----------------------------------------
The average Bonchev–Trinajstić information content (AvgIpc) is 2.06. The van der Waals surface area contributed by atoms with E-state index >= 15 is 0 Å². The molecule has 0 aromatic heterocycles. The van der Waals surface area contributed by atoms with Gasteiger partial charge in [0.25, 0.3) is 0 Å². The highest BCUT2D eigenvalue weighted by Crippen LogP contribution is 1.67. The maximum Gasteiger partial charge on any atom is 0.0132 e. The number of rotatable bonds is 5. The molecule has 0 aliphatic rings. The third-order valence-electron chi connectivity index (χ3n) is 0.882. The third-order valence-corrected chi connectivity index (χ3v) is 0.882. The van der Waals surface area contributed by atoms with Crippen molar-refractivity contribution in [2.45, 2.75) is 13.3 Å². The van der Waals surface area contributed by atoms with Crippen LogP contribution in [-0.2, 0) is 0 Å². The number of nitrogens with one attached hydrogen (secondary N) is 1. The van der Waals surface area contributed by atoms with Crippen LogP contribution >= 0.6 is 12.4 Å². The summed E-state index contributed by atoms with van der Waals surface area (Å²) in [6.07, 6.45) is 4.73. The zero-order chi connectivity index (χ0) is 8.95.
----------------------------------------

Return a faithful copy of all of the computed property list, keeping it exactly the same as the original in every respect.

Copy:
The average Bonchev–Trinajstić information content (AvgIpc) is 2.06. The van der Waals surface area contributed by atoms with E-state index >= 15 is 0 Å². The molecule has 0 aromatic heterocycles. The van der Waals surface area contributed by atoms with Gasteiger partial charge in [0.25, 0.3) is 0 Å². The highest BCUT2D eigenvalue weighted by Crippen LogP contribution is 1.67. The maximum Gasteiger partial charge on any atom is 0.0132 e. The number of rotatable bonds is 5. The molecule has 0 aliphatic rings. The third-order valence-electron chi connectivity index (χ3n) is 0.882. The third-order valence-corrected chi connectivity index (χ3v) is 0.882. The van der Waals surface area contributed by atoms with Crippen molar-refractivity contribution in [2.45, 2.75) is 13.3 Å². The van der Waals surface area contributed by atoms with Crippen LogP contribution in [-0.2, 0) is 0 Å². The number of nitrogens with one attached hydrogen (secondary N) is 1. The van der Waals surface area contributed by atoms with Crippen LogP contribution >= 0.6 is 12.4 Å². The summed E-state index contributed by atoms with van der Waals surface area (Å²) in [6.07, 6.45) is 4.73. The zero-order chi connectivity index (χ0) is 8.95.